How to make money

Welcome to the first installment of my discourse on general economic principles and how it affects you and me as individual economic participants. According to my previous explanation, I have decided to compose this series in English, since it contains information that is universally applicable, but presented quite differently from any other literature on economics that you may find elsewhere (I think).

Be warned however, that I am by no measure an expert on economics. I rely purely on my limited knowledge and my imperfect logical deductive reasoning abilities.

In staying true to the general theme of this blog, I must mention that I have developed a keen interest in economics as it relates to my ability to build a star ship, with which I can travel to other planets that orbit other stars. And, we all know that star ships cost a lot of money, especially in light of the fact that we still need to research (and hopefully discover) and develop the appropriate technologies to actually build one. I am also somewhat curious to know how we might do transactions with any alien life that we may encounter on our future voyages.

The Earth is littered with all kinds of recipies, charms and self-help books that presumably explain how to make lots of money. But have you ever stopped for a moment to think about where money comes from and why we actually need it?

Let me take you a short while back in time to the first monetary transaction (or how I imagine it would have happened). Suppose there was once a farmer, called Abraham, growing wheat crops and baking bread from the flour that he got after harvesting and milling. Also suppose that Abraham had a neighbour, called Bartholomew, who was a dairy farmer with cows aplenty. Normally, Bartholomew enjoyed eating his cheese on a slice of bread and had an agreement with Abraham to exhange one jar of milk for one loaf of bread, since Abraham also fancied having some milk in his coffee.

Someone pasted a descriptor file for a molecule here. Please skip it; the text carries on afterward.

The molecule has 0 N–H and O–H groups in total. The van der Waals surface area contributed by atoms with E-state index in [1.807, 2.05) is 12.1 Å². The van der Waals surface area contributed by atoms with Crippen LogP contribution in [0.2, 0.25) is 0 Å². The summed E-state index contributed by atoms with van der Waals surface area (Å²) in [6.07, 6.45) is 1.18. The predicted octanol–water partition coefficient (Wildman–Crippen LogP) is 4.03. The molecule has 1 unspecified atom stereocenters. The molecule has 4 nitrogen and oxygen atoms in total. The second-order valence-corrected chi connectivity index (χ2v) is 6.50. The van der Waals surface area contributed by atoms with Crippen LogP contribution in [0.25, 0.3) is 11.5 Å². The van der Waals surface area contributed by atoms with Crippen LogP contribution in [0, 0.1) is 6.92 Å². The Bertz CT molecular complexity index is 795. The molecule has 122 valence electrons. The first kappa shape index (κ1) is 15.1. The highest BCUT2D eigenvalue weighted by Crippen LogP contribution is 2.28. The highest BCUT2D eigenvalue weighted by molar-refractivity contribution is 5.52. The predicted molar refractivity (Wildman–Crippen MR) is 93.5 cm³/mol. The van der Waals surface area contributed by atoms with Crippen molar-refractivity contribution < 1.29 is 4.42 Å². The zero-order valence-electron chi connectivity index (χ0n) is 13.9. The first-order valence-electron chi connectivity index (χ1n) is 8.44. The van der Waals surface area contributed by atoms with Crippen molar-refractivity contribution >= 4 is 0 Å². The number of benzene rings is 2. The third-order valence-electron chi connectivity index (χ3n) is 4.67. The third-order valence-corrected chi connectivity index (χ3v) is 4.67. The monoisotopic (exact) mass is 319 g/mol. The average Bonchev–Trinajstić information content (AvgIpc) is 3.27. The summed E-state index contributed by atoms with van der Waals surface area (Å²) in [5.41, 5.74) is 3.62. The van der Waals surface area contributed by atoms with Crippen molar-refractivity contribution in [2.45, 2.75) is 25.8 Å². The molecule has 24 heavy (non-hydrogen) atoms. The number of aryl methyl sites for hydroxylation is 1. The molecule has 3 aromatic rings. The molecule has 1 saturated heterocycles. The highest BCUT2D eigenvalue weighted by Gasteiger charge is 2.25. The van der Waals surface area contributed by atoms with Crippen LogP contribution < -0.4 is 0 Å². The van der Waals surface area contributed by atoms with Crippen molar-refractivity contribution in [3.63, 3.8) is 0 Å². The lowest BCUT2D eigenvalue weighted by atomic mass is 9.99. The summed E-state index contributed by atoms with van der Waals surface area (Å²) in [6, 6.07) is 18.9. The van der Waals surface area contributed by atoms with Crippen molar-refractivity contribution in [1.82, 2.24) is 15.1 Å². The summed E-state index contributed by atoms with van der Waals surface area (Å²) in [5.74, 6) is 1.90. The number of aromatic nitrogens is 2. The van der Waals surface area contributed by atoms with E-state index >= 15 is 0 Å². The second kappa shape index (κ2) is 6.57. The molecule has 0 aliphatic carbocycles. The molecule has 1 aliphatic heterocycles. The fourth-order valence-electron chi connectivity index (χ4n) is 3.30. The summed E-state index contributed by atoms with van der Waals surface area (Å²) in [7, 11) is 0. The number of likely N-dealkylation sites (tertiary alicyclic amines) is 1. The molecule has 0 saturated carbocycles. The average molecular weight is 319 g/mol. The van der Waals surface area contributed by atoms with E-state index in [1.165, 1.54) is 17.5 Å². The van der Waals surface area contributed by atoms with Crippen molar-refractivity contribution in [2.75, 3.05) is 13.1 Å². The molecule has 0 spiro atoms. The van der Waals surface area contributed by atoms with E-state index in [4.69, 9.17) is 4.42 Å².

But, one year the rains were scarce and the wheat grew sparse, so Abraham had very little stock of bread. Abraham couldn't sell all his bread anymore, or else he would starve. And one jar of milk would not sustain him equally. So, Bartholomew proposed to pay with two jars of milk and two blocks of cheese to get his loaf of bread, since bread has become his staple food without which he would surely starve. (Note how the principle of supply-and-demand increases or decreases the value of products.)

Soon, Abraham became tired of having cheese and milk all the time. But, Bartholomew still needed his bread. So, Abraham devised a cunning plan and told Bartholomew that he can get his loaf of bread in exchange for a little token. This token would serve as a contract, stating that Abraham may exchange it back for two jars of milk and two blocks of cheese at any time of his choosing. The idea spread like wildfire and pretty soon everybody was exchanging tokens for resources. And a funny thing happened. Suddenly Abraham was not limited to getting milk and cheese for his tokens. This was convenient, since he never acquired a liking to milk and cheese again. Instead he used his tokens to buy fruits and desserts. He also invested in some newly invented tools with which he could channel water from the river and increase his crop yields. By making more bread, he would be able to sell to more people and get more tokens in exchange.

But there remained a big problem with the token system. You had to remember the value of each individual token. In some communities, they used valuable objects as tokens, and they ended up negotiating the value of their tokens at each transaction. So, at some point in time, another clever mind invented a standardised monetary system, in which tokens had a fixed, predetermined value.